The Sunday Paper #131, October 30, 2016
Paper of the Week: Combat Paper
Combat Paper is an organization that helps veterans cope with experiences of war through the transformation of military uniforms into handmade paper. I first met the founders of Combat Paper in Washington D.C. about 10 years ago when I heard a moving and passionate talk by Drew Cameron (veteran) and Drew Matott (papermaker) . Pulp printing techniques were used to set the image above onto handmade paper rendered from a variety of materials from Combat Paper workshops including: US military uniforms, American Flags, US bank notes, USFS uniforms, Fire Fighter uniforms, bed sheets, tablecloths, sweatshirts and t-shirts. Combat Paper travels around the country conducting workshops with veterans. Their van was stolen recently and a fundraiser is taking place now so that they can continue their important work. Click here to support Combat Paper!
In the Studio:
My intern Tracy Norman and I are making a lamp for the upcoming Art of Illumination exhibition at the Cameron Museum of Art in Wilmington, NC which will be on view Dec. 3, 2016 – Jan. 8, 2017. I’m curious to see if it looks like I’m envisioning it in my head!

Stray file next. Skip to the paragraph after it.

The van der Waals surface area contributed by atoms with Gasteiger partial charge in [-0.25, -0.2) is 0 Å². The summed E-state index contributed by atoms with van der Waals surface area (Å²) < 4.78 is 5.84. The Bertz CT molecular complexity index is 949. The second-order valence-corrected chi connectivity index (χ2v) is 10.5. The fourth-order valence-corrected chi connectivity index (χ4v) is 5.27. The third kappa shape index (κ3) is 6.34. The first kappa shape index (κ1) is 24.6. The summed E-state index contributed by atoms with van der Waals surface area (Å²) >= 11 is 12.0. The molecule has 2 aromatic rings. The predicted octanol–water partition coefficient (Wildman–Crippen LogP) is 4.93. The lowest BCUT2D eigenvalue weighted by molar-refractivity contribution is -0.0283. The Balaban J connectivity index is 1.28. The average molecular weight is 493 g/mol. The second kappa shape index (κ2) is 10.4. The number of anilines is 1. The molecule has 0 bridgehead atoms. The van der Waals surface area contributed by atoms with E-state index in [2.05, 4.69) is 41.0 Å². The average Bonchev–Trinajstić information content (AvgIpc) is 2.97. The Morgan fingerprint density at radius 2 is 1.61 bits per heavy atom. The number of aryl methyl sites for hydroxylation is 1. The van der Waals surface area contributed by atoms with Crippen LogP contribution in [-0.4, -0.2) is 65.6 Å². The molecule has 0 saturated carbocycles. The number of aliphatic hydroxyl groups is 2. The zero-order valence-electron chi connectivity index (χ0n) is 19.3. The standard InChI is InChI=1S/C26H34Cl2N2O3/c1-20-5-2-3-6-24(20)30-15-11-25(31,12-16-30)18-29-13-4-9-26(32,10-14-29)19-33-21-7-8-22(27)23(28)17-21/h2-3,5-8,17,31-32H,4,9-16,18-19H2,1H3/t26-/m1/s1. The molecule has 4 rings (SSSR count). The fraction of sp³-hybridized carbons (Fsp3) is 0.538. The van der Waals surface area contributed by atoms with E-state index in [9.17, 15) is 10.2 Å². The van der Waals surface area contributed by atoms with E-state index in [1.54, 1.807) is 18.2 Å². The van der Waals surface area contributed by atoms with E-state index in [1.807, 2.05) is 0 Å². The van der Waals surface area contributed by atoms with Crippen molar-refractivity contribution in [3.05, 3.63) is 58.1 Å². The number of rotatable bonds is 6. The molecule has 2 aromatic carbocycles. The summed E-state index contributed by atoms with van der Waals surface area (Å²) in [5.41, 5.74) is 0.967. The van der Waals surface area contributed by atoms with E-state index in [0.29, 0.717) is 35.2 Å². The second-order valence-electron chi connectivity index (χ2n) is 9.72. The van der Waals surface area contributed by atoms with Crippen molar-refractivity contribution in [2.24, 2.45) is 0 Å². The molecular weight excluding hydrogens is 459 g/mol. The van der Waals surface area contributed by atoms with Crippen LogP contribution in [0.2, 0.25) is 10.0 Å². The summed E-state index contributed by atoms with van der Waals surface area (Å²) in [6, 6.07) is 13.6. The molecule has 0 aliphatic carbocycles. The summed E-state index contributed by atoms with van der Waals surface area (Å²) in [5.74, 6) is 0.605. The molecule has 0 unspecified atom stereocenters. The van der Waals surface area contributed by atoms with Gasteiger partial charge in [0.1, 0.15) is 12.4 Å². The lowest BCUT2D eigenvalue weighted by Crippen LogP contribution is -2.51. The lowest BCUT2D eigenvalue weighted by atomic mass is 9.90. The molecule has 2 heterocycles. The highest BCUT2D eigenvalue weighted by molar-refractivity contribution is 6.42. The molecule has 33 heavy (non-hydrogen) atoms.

- Mark your calendars (no pun intended) for the Twelve Months of Paper calendar two for the price of one sale which will take place on election day.
- I’ve almost finished planning my teaching gigs for 2017, and I’m planning for two back-to-back Red Cliff Paper Retreats (September 8-10 and September 12-14, 2017). Let me know if you want to receive early notification, and stay tuned for the new theme.
- I’m looking into traveling to New Bern, NC and Amelia Island, GA in late spring 2017. Let me know if you’d be interested in joining a workshop at one of these locations.
It would be lovely to experience Tahiti Pehrson’s exhibit, The Journey of Light, a paper cut installation installed in the windows of the Viacom offices in NYC. It sounds like a perfect piece for employees to experience throughout their workday: “The morning sunlight catches the fibers of his 100 percent cotton rag paper mandalas, casting a mellifluous glow across the building. Throughout the day, Pehrson’s patterns reflect the shifting afternoon and evening shadows, creating a subdued decoupage for employees to observe as they descend the stairway on their way home. The next day, the cycle begins again.”
This piece looks so intriguing… has anyone seen it in person? It is on view in Unbound Narrative through January 15th at the Cameron Art Museum in Wilmington, North Carolina.
I love the sentiment of Matt Hawkings when he says “there’s something magic to me about the flattest thing in the world becoming dimensional.” Check out his paper transformations! I’m dying to see where those threads lead!